Ann Bartow, “Open Access, Law, Knowledge, Copyrights, Dominance and Subordination”

Post to Twitter

Yes I know, the clunky title is almost as long as the essay itself. Here is the abstract:

The concept of open access to legal knowledge is at the surface a very appealing one. A citizenry that is well informed about the law may be more likely to comply with legal dictates and proscriptions, or at a minimum, will be aware of the consequences for not doing so. What is less apparent, however, is whether an open access approach to legal knowledge is realistically attainable without fundamental changes to the copyright laws that would recalibrate the power balance between content owners and citizens desiring access to interpretive legal resources. A truly useful application of open access principles would require adoption of compulsory licensing regimes with respect to proprietary legal resources, and significant government subsidies as well. Because affluent individuals today are both more likely to gain access to information and more likely to have the resources to use it, this Article concludes that the open access construct currently does little to actually empower access to legal information in any significant way.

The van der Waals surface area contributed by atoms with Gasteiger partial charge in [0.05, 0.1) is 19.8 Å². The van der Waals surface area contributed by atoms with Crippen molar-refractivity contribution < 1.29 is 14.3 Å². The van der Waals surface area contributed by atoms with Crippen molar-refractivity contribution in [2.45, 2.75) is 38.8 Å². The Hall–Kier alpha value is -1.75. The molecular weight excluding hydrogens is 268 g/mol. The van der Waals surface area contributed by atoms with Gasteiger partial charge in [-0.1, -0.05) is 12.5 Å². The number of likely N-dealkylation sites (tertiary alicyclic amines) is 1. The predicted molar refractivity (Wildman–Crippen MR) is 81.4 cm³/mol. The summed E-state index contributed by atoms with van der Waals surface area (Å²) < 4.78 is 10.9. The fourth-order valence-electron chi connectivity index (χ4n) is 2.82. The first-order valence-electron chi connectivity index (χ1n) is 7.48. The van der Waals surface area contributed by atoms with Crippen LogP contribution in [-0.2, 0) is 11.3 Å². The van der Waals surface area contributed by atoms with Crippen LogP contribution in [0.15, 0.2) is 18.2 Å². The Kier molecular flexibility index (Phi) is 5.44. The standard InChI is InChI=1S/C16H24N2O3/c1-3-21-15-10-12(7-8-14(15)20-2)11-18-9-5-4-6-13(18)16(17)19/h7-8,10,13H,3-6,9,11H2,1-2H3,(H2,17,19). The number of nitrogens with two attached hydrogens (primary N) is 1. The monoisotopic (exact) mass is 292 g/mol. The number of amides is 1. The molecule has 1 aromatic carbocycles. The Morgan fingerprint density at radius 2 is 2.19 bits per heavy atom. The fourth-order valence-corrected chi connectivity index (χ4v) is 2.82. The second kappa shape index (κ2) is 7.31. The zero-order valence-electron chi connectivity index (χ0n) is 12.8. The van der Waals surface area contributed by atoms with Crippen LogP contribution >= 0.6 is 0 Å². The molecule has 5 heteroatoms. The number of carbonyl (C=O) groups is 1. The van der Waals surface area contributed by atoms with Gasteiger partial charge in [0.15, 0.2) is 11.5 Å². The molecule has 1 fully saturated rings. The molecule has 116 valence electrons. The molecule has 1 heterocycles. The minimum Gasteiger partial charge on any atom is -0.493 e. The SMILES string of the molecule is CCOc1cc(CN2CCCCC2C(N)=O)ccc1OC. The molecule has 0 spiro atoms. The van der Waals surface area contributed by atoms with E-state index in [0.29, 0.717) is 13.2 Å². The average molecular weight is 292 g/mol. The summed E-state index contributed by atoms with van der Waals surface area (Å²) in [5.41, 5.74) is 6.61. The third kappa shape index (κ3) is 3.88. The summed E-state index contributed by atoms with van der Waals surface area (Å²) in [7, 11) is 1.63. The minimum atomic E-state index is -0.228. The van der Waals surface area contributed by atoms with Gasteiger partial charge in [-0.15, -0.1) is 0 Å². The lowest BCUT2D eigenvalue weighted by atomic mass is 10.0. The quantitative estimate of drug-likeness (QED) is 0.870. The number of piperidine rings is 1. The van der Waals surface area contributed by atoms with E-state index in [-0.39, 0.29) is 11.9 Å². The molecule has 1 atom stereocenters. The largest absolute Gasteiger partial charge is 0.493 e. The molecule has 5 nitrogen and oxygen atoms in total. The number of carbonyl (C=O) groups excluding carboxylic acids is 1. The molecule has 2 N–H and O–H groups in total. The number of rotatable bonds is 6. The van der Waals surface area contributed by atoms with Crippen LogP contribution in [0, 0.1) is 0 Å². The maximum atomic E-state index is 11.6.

The essay can be downloaded here.

–Ann Bartow

Share
This entry was posted in Feminist Legal Scholarship, Uncategorized. Bookmark the permalink.

0 Responses to Ann Bartow, “Open Access, Law, Knowledge, Copyrights, Dominance and Subordination”

  1. bob coley jr says:

    would or should subsities include those that are disabled and who have severly limited resources because of the inability to work? as i can not know the chalenges that must be overcome, all i can do is my small part.

  2. Ann Bartow says:

    The approach I prefer would involve government subsidies that made access to interpretive legal materials accessible to everyone. As a practical matter, things like legal treatises could be made available for free over the Internet, instead of being available only to people with subscriptions to expensive electronic legal resources.